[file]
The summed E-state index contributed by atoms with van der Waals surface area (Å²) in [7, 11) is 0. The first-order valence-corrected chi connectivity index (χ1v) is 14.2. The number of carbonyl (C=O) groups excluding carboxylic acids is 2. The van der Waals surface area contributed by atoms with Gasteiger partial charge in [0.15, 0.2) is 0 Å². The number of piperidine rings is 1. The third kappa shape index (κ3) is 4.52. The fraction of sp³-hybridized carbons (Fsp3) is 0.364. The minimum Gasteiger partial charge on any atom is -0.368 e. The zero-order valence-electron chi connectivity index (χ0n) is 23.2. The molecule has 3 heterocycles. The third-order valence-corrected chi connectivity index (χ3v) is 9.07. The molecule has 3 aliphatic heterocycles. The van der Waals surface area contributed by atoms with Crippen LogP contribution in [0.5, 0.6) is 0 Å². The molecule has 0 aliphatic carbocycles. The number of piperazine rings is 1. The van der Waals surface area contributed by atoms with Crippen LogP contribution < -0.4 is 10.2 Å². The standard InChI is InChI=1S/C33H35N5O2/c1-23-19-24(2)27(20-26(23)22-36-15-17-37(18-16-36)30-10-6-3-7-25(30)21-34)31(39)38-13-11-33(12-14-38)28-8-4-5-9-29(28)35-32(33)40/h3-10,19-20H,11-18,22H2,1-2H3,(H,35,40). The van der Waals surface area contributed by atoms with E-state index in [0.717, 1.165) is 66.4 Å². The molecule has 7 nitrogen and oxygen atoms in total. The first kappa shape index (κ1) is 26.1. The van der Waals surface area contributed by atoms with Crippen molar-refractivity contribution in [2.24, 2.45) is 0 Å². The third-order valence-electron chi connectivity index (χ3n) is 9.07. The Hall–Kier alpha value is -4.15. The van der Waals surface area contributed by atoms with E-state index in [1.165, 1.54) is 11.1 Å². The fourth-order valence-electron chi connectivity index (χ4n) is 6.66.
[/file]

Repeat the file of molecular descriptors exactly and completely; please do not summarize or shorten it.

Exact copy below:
The summed E-state index contributed by atoms with van der Waals surface area (Å²) in [7, 11) is 0. The first-order valence-corrected chi connectivity index (χ1v) is 14.2. The number of carbonyl (C=O) groups excluding carboxylic acids is 2. The van der Waals surface area contributed by atoms with Gasteiger partial charge in [0.15, 0.2) is 0 Å². The number of piperidine rings is 1. The third kappa shape index (κ3) is 4.52. The fraction of sp³-hybridized carbons (Fsp3) is 0.364. The minimum Gasteiger partial charge on any atom is -0.368 e. The zero-order valence-electron chi connectivity index (χ0n) is 23.2. The molecule has 3 heterocycles. The third-order valence-corrected chi connectivity index (χ3v) is 9.07. The molecule has 3 aliphatic heterocycles. The van der Waals surface area contributed by atoms with Crippen LogP contribution in [0.5, 0.6) is 0 Å². The molecule has 0 aliphatic carbocycles. The number of piperazine rings is 1. The van der Waals surface area contributed by atoms with Crippen LogP contribution < -0.4 is 10.2 Å². The standard InChI is InChI=1S/C33H35N5O2/c1-23-19-24(2)27(20-26(23)22-36-15-17-37(18-16-36)30-10-6-3-7-25(30)21-34)31(39)38-13-11-33(12-14-38)28-8-4-5-9-29(28)35-32(33)40/h3-10,19-20H,11-18,22H2,1-2H3,(H,35,40). The van der Waals surface area contributed by atoms with E-state index in [0.717, 1.165) is 66.4 Å². The molecule has 7 nitrogen and oxygen atoms in total. The first kappa shape index (κ1) is 26.1. The van der Waals surface area contributed by atoms with Crippen molar-refractivity contribution in [2.24, 2.45) is 0 Å². The third-order valence-electron chi connectivity index (χ3n) is 9.07. The Hall–Kier alpha value is -4.15. The van der Waals surface area contributed by atoms with E-state index in [1.165, 1.54) is 11.1 Å². The fourth-order valence-electron chi connectivity index (χ4n) is 6.66.